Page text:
I love this picture. It was taken earlier this season at our first game. It was a heartbreaker of a loss. We were ahead most of the game and lost in the last seconds. Regardless of the outcome, the crowd was thrilled with the progress our young team had made. We stood on that field optimistic about the season ahead.

Athletic seasons are one of the least predictable things I can think of, and ours has been just that. Injuries, deaths of family members, and common young team challenges have all reared themselves. It’s been frustrating, exhausting and at times exciting. It is an interesting thing to have the majority of your family’s income determined in part by 18-22-year-old men.A coach can prepare their players, call all the right plays and still lose their job as lack of execution factors in on the field each week.

Thankfully, progress has many layers to it and even when the scoreboard doesn’t reflect things clearly, evidence of momentum is still present.That’s part of what is going on in this picture. A time set aside to point out the positives after a game, win or lose. This doesn’t take away from a time of study and correction. It simply includes the positive with the negative.

Although this picture reveals a snapshot of the season for the football team, it’s not what draws me to it. What I love most about this picture is us. Ordell and I holding hands after a hard loss. As a coach’s wife, my life has many uniquenesses. The autumn weekends are filled with travel and football games even when that means saying no to a family function. It’s always my choice to stay and support my husband. It’s always my choice to spend the weekend traveling instead of relaxing at home. My presence by my husband’s side is always my choice, and I joyfully make it. 

In the midst of the season, it can sometimes begin to feel as if my presence isn’t enough. It is so hard to watch one you love have to carry a heavy load, and coaching always includes one. College football coaches are concerned with much more than the weekend record. My husband tracks each of the 100 plus player’s GPA, class attendance and grades. Study hall times are just part of the plan to support academic successes. Recruiting also takes a significant portion of each week’s focus year round. With hundreds of schools to choose from high school seniors have a level of expectation that includes frequent contact. Leadership and character development also play a key factor in adding to the pile of burden all of our coaches carry. My husband has surrounded himself with coaches who agree with his conviction to impact his players. To live life as an example of Christ is a key part, but not enough. Coach talks without evidence of evolving player character are unsettling in this football program. College is a pivotal time in the life of a new adult. Students are preparing for their future, many spreading their wings of independence for the first time. It is statistically one of the highest times when people turning away from God. With the team theme of living successful and significant lives, the burden is carried by Ordell and his staff to teach and reinforce living a life that includes integrity, humility, commitment and hard work. Whether our players choose to follow Jesus or not, they can still decide to live a life that has characteristics that align with those Jesus modeled. Those characteristics also happen to the ones most attractive to managers and spouses.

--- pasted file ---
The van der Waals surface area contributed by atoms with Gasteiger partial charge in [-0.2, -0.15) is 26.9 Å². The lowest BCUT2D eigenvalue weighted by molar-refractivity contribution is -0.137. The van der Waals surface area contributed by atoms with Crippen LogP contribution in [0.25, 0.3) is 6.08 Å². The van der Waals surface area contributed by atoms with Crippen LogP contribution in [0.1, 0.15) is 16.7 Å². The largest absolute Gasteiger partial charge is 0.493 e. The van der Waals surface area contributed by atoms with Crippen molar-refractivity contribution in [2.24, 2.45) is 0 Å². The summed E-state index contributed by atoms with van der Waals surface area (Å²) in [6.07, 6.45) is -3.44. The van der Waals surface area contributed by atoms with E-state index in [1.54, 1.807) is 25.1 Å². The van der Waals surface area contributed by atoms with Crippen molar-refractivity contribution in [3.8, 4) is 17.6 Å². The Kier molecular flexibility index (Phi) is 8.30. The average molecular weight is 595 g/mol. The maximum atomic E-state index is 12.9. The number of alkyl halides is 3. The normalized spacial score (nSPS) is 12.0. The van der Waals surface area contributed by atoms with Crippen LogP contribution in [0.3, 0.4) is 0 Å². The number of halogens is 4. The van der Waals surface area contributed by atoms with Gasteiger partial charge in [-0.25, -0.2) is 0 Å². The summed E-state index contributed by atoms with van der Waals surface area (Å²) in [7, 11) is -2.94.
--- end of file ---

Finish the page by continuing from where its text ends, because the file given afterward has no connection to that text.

My instinct is to want to help carry the burden of all that goes into leading a football program, to help where I’m able. My desire is to lighten the load, but that’s not possible in this situation. If a task could be delegated, then more than five hours of sleep might be a regular occurrence. It’s not necessarily an option for any wife to help carry the burden of their husband’s job, but when that job is an all-consuming daily sometimes, hourly, situation it can be hard to ignore the fact all you do is pray and offer your presence.

I love this picture because it reminds me that sometimes my presence is enough. Listening, encouraging, commiserating, supporting. These actions are all encompassed by my presence.

How do I know this is a helpful thing for my husband? Because in situations where the burden is mine to carry Ordell’s presence is a comfort and strengthener for me. In the past few years, I’ve discovered presence is a key component to keeping our marriage strong.

It might look like a sacrifice to an outside observer. The commitment to be present is a sacrifice in some ways, just as any choice to do something means saying no to something else. As a coach’s wife I see it as part of the deal I signed up for when I married Ordell and I’m thankful for the chance to support my husband, even it if simply means holding his hand in a hard time, because it also means I get to do so in a great time as well.




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